Children & Divorce

Back in the old days many couples stayed together “for the sake of the children.” Am I correct that this reason has no validity in our 21st century lives?

The Aish Rabbi Replies:

In the 1970s, Judith Wallerstein’s best-seller The Unexpected Legacy of Divorce contended that children really aren't as “resilient" as once thought, and that divorce can present children with a lifetime of emotional struggle. Here are three cardinal rules for making divorce less stressful for children, and reducing the chances of long-term trauma:

• Assure the children that the divorce is not their fault, and that there is nothing they could have done to prevent the family unit from breaking apart.

• Do not put a child in the middle of the parental dispute, nor create a situation where the child has to choose one parent over the other.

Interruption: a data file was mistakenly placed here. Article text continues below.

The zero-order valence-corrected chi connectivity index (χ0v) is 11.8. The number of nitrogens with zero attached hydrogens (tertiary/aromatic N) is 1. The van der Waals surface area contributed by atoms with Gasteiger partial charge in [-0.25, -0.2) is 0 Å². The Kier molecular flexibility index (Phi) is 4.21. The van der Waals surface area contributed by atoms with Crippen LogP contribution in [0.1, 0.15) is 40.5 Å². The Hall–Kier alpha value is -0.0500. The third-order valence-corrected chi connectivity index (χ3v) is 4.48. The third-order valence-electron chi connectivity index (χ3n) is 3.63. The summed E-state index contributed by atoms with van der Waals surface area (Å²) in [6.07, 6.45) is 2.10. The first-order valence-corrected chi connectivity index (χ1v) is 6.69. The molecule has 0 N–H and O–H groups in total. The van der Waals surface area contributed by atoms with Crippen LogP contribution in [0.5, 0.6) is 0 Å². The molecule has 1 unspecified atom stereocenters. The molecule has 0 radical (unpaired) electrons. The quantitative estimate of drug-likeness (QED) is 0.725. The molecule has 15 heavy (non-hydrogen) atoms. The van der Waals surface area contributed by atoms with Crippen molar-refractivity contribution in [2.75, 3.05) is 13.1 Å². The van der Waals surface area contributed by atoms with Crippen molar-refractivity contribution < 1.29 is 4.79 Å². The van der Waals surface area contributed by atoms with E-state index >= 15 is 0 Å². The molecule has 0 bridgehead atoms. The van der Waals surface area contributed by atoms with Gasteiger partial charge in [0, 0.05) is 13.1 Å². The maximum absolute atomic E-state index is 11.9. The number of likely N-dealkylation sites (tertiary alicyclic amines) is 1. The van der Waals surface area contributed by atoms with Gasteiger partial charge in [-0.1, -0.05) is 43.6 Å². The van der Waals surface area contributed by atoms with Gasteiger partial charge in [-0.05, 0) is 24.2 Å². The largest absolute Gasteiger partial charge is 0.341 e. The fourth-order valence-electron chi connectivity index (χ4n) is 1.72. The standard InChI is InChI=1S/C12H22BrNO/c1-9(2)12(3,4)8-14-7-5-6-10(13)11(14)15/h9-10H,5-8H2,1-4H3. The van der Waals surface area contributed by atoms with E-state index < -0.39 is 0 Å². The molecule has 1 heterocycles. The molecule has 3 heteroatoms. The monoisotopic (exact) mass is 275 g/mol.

• A child benefits from a strong relationship with both parents. Do not try to minimize the time the child spends with the other parent, and do not speak badly about the other parent.

An excellent book on this topic is Gary Neuman’s Helping Your Kids Cope with Divorce the Sandcastles Way. Over 20,000 children have taken part in the half-day Sandcastles workshop, which is now mandatory in certain regions of the United States.

More Questions

Due to limited resources, the Ask the Rabbi service is intended for Jews of little background with nowhere else to turn. People with questions in Jewish law should consult their local rabbi. For genealogy questions try Note also that this is not a homework service!

Ask the Aish Rabbi a Question

Receive the Daily Features Email

Sign up to our Daily Email Newsletter.

Our privacy policy